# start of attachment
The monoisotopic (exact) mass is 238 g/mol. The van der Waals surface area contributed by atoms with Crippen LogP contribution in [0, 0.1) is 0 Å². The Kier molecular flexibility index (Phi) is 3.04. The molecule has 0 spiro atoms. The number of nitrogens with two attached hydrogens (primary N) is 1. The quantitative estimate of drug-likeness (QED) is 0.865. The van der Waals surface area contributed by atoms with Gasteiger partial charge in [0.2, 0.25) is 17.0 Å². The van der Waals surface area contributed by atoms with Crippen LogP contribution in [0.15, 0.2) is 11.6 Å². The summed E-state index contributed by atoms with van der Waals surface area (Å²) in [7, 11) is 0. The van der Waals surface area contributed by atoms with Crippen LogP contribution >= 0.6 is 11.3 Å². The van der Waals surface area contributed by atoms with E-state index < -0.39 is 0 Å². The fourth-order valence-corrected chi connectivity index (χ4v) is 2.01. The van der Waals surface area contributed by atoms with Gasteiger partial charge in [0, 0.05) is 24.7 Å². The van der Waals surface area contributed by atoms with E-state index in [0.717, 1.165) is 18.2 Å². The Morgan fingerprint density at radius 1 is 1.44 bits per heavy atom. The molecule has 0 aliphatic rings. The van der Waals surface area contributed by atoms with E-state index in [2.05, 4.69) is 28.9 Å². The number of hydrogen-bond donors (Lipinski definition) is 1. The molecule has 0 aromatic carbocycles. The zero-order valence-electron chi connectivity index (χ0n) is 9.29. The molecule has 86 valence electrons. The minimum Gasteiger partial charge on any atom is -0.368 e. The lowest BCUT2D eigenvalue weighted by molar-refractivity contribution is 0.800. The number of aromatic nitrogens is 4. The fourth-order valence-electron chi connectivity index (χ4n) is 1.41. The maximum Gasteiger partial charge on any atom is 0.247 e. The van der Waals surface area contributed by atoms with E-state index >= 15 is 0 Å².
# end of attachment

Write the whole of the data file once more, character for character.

The monoisotopic (exact) mass is 238 g/mol. The van der Waals surface area contributed by atoms with Crippen LogP contribution in [0, 0.1) is 0 Å². The Kier molecular flexibility index (Phi) is 3.04. The molecule has 0 spiro atoms. The number of nitrogens with two attached hydrogens (primary N) is 1. The quantitative estimate of drug-likeness (QED) is 0.865. The van der Waals surface area contributed by atoms with Gasteiger partial charge in [0.2, 0.25) is 17.0 Å². The van der Waals surface area contributed by atoms with Crippen LogP contribution in [0.15, 0.2) is 11.6 Å². The summed E-state index contributed by atoms with van der Waals surface area (Å²) in [7, 11) is 0. The van der Waals surface area contributed by atoms with Crippen LogP contribution >= 0.6 is 11.3 Å². The van der Waals surface area contributed by atoms with E-state index < -0.39 is 0 Å². The fourth-order valence-corrected chi connectivity index (χ4v) is 2.01. The van der Waals surface area contributed by atoms with Gasteiger partial charge in [0, 0.05) is 24.7 Å². The van der Waals surface area contributed by atoms with E-state index in [0.717, 1.165) is 18.2 Å². The Morgan fingerprint density at radius 1 is 1.44 bits per heavy atom. The molecule has 0 aliphatic rings. The van der Waals surface area contributed by atoms with E-state index in [2.05, 4.69) is 28.9 Å². The number of hydrogen-bond donors (Lipinski definition) is 1. The molecule has 0 aromatic carbocycles. The zero-order valence-electron chi connectivity index (χ0n) is 9.29. The molecule has 86 valence electrons. The minimum Gasteiger partial charge on any atom is -0.368 e. The lowest BCUT2D eigenvalue weighted by molar-refractivity contribution is 0.800. The number of aromatic nitrogens is 4. The fourth-order valence-electron chi connectivity index (χ4n) is 1.41. The maximum Gasteiger partial charge on any atom is 0.247 e. The van der Waals surface area contributed by atoms with E-state index >= 15 is 0 Å².